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An unexpected need for organizing and action arose in 2022, when we organized in opposition to Measure V, a ballot measure designed to block affordable housing for teachers at the site of the former Flood School.  A peaceful army of canvassers, with a core derived from our team and outreach, knocked on over 9000 doors.  The resounding success changed conventional wisdom about Menlo Park’s attitudes toward housing.  The measure was soundly defeated, 62-38.  

After the campaign was over, we reached out to campaign volunteers and brought newly active people into our ongoing housing advocacy and organizing. 

Belle Haven Empowered

Belle Haven Empowered is our civic education and engagement program, by and for Belle Haven residents. Through a series of virtual meetings we present civic education on a variety of topics and provide a safe space to discuss community members’ needs and share tools to influence city decisions. We have held 16 workshops, engaging 25 residents who have become more active in the City processes, commission and committee meetings.

Constituency building across the City

Menlo Together grew our overall list from about 800 people at the beginning of 2022 to over 1000 by the end of 2022.  We built up a strong housing team with 10-15 people that regularly organizes on policies and developments. We held three General Meetings, bringing in and engaging new participants, and co-led a bike tour of Housing Element sites.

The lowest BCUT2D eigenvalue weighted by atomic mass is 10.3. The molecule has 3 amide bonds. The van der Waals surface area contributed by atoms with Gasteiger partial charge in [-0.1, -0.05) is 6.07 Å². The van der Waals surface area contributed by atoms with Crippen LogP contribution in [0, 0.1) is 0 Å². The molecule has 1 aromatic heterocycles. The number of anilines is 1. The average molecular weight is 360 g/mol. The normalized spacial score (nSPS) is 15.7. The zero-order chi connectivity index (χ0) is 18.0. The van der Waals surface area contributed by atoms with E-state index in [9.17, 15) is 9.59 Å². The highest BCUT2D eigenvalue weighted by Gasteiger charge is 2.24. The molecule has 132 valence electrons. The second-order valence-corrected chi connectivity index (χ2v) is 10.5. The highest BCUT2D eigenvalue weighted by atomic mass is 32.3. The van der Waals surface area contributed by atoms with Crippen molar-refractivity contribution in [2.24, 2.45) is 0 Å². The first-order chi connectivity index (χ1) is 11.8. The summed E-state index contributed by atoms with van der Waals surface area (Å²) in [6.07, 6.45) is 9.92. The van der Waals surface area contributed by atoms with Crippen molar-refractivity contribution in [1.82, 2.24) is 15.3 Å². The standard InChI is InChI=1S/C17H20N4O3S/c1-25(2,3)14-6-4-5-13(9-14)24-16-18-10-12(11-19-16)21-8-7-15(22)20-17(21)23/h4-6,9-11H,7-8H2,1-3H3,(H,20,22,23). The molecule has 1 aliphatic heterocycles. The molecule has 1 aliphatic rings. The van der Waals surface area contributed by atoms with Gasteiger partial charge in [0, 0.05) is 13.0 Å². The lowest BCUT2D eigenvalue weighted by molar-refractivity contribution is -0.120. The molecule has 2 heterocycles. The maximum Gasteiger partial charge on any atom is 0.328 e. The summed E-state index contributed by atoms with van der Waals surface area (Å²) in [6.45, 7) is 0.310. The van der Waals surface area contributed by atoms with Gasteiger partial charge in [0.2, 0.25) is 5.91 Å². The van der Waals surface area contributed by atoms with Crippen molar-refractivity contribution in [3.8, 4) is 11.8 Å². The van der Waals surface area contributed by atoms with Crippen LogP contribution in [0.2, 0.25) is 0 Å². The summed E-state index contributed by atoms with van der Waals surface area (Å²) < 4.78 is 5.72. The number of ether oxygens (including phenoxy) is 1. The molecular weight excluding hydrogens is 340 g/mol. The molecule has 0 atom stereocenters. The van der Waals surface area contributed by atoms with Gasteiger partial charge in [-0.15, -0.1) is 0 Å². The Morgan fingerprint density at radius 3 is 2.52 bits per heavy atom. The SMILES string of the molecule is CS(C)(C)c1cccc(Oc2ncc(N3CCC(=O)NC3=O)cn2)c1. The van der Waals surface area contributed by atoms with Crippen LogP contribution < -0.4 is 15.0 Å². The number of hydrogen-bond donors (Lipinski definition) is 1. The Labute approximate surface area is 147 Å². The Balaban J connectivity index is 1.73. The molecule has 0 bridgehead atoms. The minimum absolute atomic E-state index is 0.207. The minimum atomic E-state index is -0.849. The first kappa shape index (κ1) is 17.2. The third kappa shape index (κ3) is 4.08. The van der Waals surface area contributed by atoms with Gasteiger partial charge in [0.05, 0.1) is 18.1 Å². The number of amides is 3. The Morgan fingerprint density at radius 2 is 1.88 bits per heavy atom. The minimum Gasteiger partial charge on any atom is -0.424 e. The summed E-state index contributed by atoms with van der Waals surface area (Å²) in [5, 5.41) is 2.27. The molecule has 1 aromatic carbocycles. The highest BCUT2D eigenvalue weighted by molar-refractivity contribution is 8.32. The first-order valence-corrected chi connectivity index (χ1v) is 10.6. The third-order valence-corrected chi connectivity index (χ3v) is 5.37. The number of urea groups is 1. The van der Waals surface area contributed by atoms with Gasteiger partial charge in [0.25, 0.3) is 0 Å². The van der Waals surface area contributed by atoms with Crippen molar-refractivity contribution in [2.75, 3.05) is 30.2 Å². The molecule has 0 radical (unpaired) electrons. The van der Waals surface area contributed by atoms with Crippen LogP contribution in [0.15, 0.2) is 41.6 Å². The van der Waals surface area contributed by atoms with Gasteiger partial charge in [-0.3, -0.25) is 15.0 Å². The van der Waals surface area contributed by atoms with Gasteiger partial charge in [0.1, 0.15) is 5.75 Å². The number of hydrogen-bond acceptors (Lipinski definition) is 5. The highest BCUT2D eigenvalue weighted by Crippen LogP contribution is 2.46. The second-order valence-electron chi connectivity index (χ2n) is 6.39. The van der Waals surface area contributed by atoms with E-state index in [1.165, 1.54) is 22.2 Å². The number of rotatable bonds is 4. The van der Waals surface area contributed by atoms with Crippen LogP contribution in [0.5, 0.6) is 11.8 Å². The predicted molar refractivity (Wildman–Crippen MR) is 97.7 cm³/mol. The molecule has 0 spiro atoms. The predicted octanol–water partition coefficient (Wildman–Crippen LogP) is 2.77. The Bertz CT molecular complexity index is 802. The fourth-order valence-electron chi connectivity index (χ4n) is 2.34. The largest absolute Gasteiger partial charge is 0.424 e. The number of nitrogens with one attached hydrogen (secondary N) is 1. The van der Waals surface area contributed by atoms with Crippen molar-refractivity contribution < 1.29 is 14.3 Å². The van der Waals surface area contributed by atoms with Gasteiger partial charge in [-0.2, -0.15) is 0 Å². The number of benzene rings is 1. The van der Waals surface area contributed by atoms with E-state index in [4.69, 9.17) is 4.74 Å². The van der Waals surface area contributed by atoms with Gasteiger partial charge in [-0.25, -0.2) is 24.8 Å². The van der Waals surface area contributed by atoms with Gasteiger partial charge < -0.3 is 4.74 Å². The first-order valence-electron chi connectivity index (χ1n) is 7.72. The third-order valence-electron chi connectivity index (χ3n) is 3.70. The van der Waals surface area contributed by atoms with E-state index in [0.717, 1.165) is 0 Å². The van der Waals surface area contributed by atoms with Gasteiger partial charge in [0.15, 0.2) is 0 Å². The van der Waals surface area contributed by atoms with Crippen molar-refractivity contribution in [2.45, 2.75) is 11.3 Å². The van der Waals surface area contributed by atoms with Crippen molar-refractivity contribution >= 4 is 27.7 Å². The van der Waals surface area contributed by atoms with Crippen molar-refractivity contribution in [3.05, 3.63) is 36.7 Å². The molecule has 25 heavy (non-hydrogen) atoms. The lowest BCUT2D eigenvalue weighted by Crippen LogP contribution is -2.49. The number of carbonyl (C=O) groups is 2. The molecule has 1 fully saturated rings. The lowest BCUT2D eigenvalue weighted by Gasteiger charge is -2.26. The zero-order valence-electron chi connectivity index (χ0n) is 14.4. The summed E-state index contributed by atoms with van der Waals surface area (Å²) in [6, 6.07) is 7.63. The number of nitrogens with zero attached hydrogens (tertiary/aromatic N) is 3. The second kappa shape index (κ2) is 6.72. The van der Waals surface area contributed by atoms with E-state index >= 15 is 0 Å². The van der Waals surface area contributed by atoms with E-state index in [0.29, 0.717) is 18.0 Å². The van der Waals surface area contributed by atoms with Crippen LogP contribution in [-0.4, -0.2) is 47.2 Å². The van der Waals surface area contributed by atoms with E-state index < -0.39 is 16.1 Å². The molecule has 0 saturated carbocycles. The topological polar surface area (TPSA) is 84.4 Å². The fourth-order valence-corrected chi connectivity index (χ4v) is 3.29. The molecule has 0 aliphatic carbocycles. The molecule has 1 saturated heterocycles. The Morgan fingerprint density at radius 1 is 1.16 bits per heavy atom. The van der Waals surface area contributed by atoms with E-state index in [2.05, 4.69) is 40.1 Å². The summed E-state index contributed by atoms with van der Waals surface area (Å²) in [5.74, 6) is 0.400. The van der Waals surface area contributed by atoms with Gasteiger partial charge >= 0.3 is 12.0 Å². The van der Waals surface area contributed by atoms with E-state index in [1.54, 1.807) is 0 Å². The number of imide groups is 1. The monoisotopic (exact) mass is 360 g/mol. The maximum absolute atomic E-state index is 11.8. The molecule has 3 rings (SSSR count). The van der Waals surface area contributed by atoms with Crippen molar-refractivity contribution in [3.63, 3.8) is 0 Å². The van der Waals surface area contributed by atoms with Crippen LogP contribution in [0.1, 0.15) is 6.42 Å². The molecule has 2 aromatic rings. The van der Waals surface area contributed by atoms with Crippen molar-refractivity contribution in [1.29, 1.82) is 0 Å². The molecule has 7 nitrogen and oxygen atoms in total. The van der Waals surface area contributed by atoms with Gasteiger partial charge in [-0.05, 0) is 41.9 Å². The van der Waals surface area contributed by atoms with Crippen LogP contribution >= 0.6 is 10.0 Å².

Coalition building

Over the year, we expanded our coalition with groups holding expertise in key equity issues and respected leadership.

El Comité de Vecinos del Lado Oeste, East Palo Alto is a grassroots organization made up of committee neighbors of the Western Side of East Palo Alto that are dedicated to tenants’ rights, anti-displacement work and affordable housing. Menlo Together began collaborating as of June 2022 to conduct on the ground bilingual outreach to Belle Haven residents about the Housing Element and opportunities to be part of the public decision making process. We plan to work more closely to extend outreach to Spanish speaking residents.

Climate Resilient Communities. Since 2016, Climate Resilient Communities (CRC) has been on the ground learning the specific needs of residents in diverse, under-resourced communities in East Palo Alto, Belle Haven (Menlo Park), North Fair Oaks and Redwood City. CRC’s outreach cultivates environmental awareness while giving local residents a voice in proactive resilience planning and adaptation. By building stronger alliances between residents, schools, local government programs and community-based organizations, this work creates resilience against climate-related stresses such as sea-level rise and economic instability.

During Measure V, we engaged in outreach to the local faith community. Since then, we brought on Penny Nixon to work with us and HLC on faith community outreach, and are partnering with Faith in Action to deepen engagement and to support organizing for tenant protections, building on their long standing work and our existing community connections.

Media coverage

Our members and housing work generated major press coverage and compelling stories in the Chronicle and KQED.

Thanks and opportunities to get involved

Thanks so much to everyone who participated in 2022.  If you haven’t yet gotten involved and are interested, click here to learn more and sign up for our newsletters.